Missing Seoul Mayor found dead on mountain after #MeToo allegations
Park Won-soon was found dead at a Seoul mountain on Friday, hours after his family reported him missing. He had reportedly faced a probe into allegations of sexual harassment against a former female secretary.
Park Won-soon -- one of South Korea's most prominent elected officials and longtime mayor of the capital Seoul -- was found dead at a city's mountain on Friday after he was reported missing by his daughter amid a criminal probe and media reports of alleged sexual harassment.
Officers using drones and sniffer dogs found Park's body at Mount Bugak in northern Seoul shortly after midnight following a search involving hundreds of police, the Seoul Metropolitan Police Agency said. There was no sign of foul play and police did not give a cause of death.
The apparent suicide came after one of Park's former secretaries filed a complaint on Wednesday alleging the 64-year-old had sexually harassed her, the Yonhap news agency reported. In the complaint, the woman accused Park of unwanted "physical contact" and said that he sent her "inappropriate" messages.
"A complaint has been received by the Seoul Metropolitan Police Agency," a police official said on condition of anonymity, declining to elaborate on an ongoing investigation.
"(The body) did not show particular signs of homicide," the official said, noting that an investigation will be conducted in accordance with procedures for a suicide.
'I APOLOGISE TO EVERYONE'
Park's daughter filed a police report at 5.17 p.m. Thursday that he "had left home four to five hours ago" after leaving a message that sounded like a will and his phone was turned off. The note, which was found at his desk in the study and made public by his chief secretary on Friday, carried a short message, Yonhap reported.
"I'm sorry to everyone. I thank everyone who has been with me in my life. I remain always sorry to my family, to whom I've given only pain. Please cremate (my body) and scatter (the ashes) at my parent's grave. Goodbye everyone," it read.
The note did not mention any allegations.
Many residents of Seoul, a city of nearly 10 million people, expressed shock over the sudden death of the former activist, women's rights advocate and lawyer who many saw as a potential presidential candidate in 2022.
"I admired him for his previous achievements, but I was disappointed at the sexual harassment," said one office worker, who asked to be identified only by her surname Lee.
"I don’t know if it was guilt or embarrassment, but his death is irresponsible as it is a secondary harm to the victim."
'SHOCKING AND REGRETFUL'
Park's had left the mayor's official residence at around 10.40 am on Thursday, wearing a black hat and a backpack, having cancelled meetings for the day.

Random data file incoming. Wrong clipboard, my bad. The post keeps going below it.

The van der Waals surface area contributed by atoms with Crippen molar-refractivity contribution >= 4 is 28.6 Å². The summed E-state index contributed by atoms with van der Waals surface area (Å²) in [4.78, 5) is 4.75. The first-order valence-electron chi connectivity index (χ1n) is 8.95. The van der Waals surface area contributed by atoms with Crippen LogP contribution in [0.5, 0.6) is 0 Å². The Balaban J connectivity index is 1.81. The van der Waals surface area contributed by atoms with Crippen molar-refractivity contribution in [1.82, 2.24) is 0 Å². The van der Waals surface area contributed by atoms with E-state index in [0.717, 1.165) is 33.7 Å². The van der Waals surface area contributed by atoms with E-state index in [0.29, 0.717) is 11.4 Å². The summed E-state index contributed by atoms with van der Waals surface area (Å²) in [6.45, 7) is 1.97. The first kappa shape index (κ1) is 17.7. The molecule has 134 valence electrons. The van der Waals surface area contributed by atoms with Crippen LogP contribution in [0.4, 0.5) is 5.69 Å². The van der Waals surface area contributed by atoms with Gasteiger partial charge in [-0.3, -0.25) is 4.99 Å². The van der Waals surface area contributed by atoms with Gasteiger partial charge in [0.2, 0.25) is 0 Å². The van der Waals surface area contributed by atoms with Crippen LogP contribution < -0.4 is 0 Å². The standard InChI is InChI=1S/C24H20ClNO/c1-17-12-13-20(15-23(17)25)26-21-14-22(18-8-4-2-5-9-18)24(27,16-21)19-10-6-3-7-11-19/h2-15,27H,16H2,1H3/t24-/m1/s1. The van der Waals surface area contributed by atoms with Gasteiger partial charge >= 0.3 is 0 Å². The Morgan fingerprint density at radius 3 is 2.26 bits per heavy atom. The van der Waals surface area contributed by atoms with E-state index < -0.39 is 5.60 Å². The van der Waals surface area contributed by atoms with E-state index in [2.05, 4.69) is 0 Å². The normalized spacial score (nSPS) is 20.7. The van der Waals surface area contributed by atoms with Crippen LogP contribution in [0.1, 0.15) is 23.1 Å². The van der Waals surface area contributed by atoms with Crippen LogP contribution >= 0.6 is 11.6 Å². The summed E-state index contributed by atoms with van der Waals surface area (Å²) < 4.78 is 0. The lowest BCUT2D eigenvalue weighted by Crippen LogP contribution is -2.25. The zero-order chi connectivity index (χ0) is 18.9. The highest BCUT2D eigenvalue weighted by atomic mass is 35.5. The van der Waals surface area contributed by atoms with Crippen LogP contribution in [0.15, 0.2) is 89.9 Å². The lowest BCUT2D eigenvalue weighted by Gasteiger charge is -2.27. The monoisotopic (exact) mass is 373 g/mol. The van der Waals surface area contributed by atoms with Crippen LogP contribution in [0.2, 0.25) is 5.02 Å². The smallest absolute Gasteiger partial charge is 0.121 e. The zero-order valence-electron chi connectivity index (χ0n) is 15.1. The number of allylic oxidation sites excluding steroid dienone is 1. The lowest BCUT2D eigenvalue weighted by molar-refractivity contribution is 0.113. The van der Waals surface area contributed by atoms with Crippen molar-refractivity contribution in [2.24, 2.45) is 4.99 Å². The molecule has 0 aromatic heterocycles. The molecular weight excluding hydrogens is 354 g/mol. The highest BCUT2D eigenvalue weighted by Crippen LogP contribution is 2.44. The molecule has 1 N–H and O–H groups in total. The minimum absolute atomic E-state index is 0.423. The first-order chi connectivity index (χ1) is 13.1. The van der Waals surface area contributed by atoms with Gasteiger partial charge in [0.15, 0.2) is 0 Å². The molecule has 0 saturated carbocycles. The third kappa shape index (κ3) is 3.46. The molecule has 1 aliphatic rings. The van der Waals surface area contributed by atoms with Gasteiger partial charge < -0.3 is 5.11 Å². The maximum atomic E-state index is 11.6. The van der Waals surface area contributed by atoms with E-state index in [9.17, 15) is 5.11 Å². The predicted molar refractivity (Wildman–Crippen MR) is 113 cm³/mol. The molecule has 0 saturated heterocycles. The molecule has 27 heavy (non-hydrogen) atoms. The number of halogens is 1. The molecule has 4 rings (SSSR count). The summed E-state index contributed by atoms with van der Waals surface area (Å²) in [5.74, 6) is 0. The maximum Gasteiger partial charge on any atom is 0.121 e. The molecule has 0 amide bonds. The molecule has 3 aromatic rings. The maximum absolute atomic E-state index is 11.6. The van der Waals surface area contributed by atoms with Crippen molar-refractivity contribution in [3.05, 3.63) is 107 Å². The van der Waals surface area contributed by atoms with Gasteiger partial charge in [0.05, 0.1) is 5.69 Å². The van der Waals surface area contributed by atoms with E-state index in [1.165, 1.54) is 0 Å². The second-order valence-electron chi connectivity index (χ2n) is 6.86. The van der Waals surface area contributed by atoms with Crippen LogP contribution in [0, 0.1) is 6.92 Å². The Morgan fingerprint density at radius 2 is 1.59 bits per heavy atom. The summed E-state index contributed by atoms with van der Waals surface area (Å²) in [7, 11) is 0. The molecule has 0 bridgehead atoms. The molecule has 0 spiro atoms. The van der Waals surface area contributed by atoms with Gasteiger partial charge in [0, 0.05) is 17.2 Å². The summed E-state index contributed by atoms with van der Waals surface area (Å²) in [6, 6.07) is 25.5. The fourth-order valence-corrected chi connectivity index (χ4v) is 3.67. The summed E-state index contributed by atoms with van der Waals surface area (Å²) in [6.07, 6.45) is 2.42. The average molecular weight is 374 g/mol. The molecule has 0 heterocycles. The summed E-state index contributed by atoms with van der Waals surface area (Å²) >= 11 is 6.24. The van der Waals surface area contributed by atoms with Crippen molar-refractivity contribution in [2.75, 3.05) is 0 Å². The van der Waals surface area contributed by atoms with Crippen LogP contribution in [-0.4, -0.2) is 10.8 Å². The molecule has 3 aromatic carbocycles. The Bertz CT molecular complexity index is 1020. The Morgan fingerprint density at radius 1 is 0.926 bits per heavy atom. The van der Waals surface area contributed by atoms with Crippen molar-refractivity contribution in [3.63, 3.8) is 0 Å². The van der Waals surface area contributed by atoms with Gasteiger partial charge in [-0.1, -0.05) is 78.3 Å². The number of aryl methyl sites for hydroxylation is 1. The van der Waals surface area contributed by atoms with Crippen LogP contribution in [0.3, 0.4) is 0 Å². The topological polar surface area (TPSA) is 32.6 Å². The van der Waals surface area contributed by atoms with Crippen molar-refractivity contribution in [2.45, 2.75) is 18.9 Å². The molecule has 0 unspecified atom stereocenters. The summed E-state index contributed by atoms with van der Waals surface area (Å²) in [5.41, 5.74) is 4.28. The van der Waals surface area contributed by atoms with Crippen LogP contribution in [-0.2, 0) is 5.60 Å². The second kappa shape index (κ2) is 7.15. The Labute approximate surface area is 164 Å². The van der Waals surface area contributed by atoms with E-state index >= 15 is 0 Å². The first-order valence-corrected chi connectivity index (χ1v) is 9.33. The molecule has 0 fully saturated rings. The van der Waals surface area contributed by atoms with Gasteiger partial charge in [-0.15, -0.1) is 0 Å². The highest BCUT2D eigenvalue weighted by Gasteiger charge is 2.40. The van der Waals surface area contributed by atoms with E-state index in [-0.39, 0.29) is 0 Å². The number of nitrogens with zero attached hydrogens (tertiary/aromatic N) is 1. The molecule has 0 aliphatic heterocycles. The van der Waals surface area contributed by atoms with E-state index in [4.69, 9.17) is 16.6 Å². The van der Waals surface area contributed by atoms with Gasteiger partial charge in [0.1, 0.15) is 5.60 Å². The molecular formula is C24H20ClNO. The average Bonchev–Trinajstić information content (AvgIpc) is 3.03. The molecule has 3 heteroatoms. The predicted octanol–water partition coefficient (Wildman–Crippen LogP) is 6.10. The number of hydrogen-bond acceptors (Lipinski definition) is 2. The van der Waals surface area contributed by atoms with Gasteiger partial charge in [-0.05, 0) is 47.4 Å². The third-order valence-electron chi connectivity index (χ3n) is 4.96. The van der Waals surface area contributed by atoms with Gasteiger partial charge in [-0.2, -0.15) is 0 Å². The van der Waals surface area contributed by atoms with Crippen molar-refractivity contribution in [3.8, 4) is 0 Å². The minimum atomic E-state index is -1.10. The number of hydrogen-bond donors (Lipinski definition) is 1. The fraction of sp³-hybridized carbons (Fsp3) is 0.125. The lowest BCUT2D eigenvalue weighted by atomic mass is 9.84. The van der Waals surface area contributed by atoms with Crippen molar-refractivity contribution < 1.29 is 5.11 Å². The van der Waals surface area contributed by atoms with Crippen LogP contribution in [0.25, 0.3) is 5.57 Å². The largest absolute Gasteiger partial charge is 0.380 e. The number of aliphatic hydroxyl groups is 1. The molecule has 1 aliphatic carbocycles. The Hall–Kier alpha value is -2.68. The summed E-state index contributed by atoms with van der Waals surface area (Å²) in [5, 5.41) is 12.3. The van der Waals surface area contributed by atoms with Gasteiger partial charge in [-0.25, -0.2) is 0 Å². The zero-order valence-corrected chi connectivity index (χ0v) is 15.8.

CCTV footage showed him arriving by taxi at Waryong Park in a hilly neighborhood in Jongno at 10.53 am. Shortly after receiving the report of him missing, police officers launched a massive search operation around the area involving hundreds of officers, drones and sniffer dogs.
The body was found near a bag, a water bottle, a cell phone, writing utensils and Park's own business card. His body was later taken to Seoul National University Hospital, where five days of funeral proceedings were expected to begin.
Leading lawmakers of both ruling and opposition parties expressed condolences, as did the US ambassador to South Korea, Harry Harris.
Ruling party chief Lee Hae-chan said Park's death was “shocking and regretful,” recalling him as an old friend who fought together for democracy during the dictatorship in 1980s.
As Seoul Mayor since 2011, Park was instrumental in its response to the coronavirus pandemic. He also played a vocal role in massive candlelight demonstrations that contributed to the ousting of former President Park Geun-hye in 2017.
An outspoken advocate of women's rights and gender equality, he was seen as a potential presidential hopeful for the liberals in elections scheduled for 2022.
As a lawyer in the 1990s, he won one of South Korea's earliest cases on sexual harassment, and strongly advocated for the cause of "comfort women" who were forced to work in Japan's wartime military brothels before and during World War Two.
Park also praised women for their courage after a series of women accused powerful politicians and policymakers of sexual wrongdoings amid the #MeToo movement in 2018.
Oh Keo-don, the former mayor of Busan, South Korea's second-largest city, and another major player in liberal politics, stepped down in April after acknowledging unnecessary physical contact with a female staffer.